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Signs indicating Ultra Low Emission Zone (ULEZ) on a street in London. ULEZ was introduced in 2019 to help improve air quality in the capital.
istock_Ulez_Alena Kravchenko

Ulez expansion: Breaking down the tax implications

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The Ultra Low Emission Zone expanded in London on 29 August 2023 and was subject to much news coverage. Yet, looking beyond the headlines, have employers considered the make-up of their company vehicle fleets, to say nothing of reimbursing charges incurred?

31st Aug 2023
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Many a political discussion could be had about the expansion of the Ultra Low Emission Zone (Ulez) to all London boroughs, excluding the M25. I am not going there! Save to say that the scheme, introduced by Boris Johnson (Conservative) but implemented by the current Mayor of London (Labour), has resulted in a lot of misinformation and topics for employers to consider.

The Ulez scheme (Lez and Zez)

Employers need be aware that:

  • Ulez applies to petrol and diesel vehicles up to 3.5 tonnes that do not meet the ultra-low emissions standards. The scheme includes motorcycles. Different types of vehicles have different emission standards.
  • The Ulez scheme is not applicable to petrol and diesel vehicles over 3.5 tonnes - but the Low Emissions Zone (Lez) is, with different daily charges if the vehicle does not meet the low emissions standards.

(Note that plans for a central London Zero Emission Zone (ZEZ) from 2025 have been dropped, with City Hall saying their zero-emissions target by 2030 would be met in other ways).

The takeaway messages are the Ulez and Lez are different and not all vehicles are impacted, if emission standards are met. The RAC estimates, though, nearly 700,000 cars would be affected, so it is worth employers and individuals investigating the ‘check my vehicle’ part of the TfL website.

The acronyms Ulez and Lez are worth learning, as they represent schemes that exist elsewhere in the UK, maybe tweaked, yet the same considerations will apply for employers and individuals.  Employers need to consider:

  • Changing / adapting their vehicle fleet to meet low emission standards, and / or
  • The implications of reimbursing a charge

Changing or adapting the fleet

Employers are, mainly, looking at older vehicle fleets and some may not be impacted at all. The Transport for London (TfL) website has useful tips for meeting Ulez and Lez standards. Also look at the list of applicable discounts and exemptions; for example, emergency service vehicles, vehicles used by disabled people and London Taxis.

Perhaps, the tip ‘Go electric’ could have been higher in the list of possible options for employers (and individuals). Ulez and Lez are all about the reduction of vehicles emitting CO2 (and the air pollutants nitrogen dioxide [NOx] and fine particulate matter [PM]) and the all-important words ‘electric cars emit no NOx or CO2 from the tailpipe’ are almost lost in the text.  This is not, primarily, about fighting climate change; it is to do with air pollution.

Employers may also want to consider that HMRC has increased the advisory electricity rate to 10p per business mile from 1 September 2023. This applies to fully electric company cars. Whilst this is lower than the advisory fuel rates that apply for petrol, diesel or hybrid cars, 10p per business mile is a 100% increase from the reimbursement rate one year ago.  Also:

  • The company electric car appropriate percentages are much lower because they have zero or low CO2 emissions. The actual percentage does depend on the ‘electric mileage range’.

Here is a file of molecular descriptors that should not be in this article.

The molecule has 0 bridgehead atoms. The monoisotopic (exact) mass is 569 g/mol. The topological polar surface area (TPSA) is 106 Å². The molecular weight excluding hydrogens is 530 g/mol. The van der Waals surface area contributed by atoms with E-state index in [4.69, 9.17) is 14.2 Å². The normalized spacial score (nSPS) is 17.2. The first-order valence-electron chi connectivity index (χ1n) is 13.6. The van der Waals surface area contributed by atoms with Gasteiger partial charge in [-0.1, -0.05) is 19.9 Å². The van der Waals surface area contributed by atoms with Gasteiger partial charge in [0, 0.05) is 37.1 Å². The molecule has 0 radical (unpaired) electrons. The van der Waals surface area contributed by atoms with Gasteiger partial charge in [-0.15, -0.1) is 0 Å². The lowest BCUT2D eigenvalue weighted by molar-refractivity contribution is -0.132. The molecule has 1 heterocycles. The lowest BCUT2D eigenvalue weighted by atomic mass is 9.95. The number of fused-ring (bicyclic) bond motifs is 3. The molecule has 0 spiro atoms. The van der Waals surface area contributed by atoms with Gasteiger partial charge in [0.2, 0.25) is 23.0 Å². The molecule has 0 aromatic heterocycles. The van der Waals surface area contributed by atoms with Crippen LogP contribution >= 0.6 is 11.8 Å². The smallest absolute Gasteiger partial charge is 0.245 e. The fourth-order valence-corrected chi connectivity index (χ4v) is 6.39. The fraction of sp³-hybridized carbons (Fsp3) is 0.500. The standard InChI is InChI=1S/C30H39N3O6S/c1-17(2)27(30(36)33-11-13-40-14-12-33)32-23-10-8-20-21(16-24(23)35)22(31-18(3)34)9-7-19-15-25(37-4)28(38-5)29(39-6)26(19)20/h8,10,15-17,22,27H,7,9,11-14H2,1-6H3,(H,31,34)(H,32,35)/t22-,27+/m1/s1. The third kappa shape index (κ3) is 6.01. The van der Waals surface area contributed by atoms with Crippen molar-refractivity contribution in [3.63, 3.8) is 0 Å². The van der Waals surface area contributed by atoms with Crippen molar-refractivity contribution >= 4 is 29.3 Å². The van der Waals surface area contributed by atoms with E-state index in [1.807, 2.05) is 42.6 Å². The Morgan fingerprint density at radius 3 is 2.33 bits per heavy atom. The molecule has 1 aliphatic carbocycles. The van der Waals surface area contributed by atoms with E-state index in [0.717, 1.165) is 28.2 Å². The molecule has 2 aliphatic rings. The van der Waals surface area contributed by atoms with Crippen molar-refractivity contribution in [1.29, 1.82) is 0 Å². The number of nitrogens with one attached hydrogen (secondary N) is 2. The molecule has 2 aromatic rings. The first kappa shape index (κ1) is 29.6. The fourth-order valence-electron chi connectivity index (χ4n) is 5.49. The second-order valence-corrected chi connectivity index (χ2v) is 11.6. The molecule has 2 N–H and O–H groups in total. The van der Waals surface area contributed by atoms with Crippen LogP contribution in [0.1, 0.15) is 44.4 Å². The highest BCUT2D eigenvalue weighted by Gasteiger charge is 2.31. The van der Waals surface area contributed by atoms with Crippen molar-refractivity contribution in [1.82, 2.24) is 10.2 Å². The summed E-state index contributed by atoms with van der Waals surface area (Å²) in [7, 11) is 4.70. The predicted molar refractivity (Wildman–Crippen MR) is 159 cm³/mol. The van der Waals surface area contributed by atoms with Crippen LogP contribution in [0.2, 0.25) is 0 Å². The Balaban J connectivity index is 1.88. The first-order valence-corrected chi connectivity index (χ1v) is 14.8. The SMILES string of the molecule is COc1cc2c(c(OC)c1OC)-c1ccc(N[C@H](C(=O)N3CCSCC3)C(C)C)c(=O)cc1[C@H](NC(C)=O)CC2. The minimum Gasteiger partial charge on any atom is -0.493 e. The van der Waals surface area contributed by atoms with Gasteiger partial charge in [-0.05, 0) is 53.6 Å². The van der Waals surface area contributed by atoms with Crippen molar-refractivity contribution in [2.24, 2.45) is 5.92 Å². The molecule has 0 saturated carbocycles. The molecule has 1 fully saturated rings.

• Electricity is not considered a fuel by HMRC meaning there is no fuel benefit to be considered (though there are other considerations with the provision of charging), and
  • The van scale charge only applies if the vehicle is capable of emitting CO2. A zero-emission van will not attract any benefit (and electricity is not a fuel, so no benefit there either).

I wonder if the reason the ‘go electric’ message appears far down the list is explained by the line: “We are working with partners to develop a network of rapid charging points in London to help you charge your vehicle quickly and efficiently.” There is little incentive promoting a “clean, green” fleet if employees can’t charge their vehicles!

Paying the charge and reimbursing

If the expense of the Ulez or Lez is incurred by the employee in the performance of their duties, any payment made for the actual cost will fall within the travel expenses ‘other incidental costs’ detailed in the income tax (Earnings and Pensions) Act 2003, covered in the Employment Income Manual.

Reimbursing Ulez or Lez costs incurred is no different from the employer reimbursing the cost of a congestion charge, car park cost or bridge toll fee, providing the cost has been incurred for business travel that the employee is required to do under their contract of employment. 

This is very different from, say, a ‘Ulez allowance’ an employer might choose to pay an employee if the costs are or may be incurred. HMRC refers to these as round sum allowances not directly in respect of costs actually incurred. Such allowances must be paid through the payroll for the calculation of income tax and Class 1 national insurance. If an employer chooses to reimburse a Ulez/Lez cost that is not the result of business travel, this would be a benefit.

In a similar way, someone who is self-employed will be eligible to claim tax relief on expenses incurred. Getting relief from paying income tax is not the same, though, as having the actual expense refunded or reimbursed.

It’s not only Ulez that has expanded. It’s the knock-on considerations for individuals and employers, now and in the future.

Replies (10)

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By Hugo Fair
31st Aug 2023 14:45

Interesting topic ... although, as hinted, a less London-centric approach is needed (preferably one that is applied consistently, rather than all these ridiculous devolved Heinz varieties which appear to be evolving in the dark and covered in ...)!

And thanks for a new fact (to me anyway) .. that the expansion of Ulez excludes the M25.
This must be a major relief to those with elderly cars who've worked out how to get those cars onto (and off) the M25 without crossing the penalty zone. :=)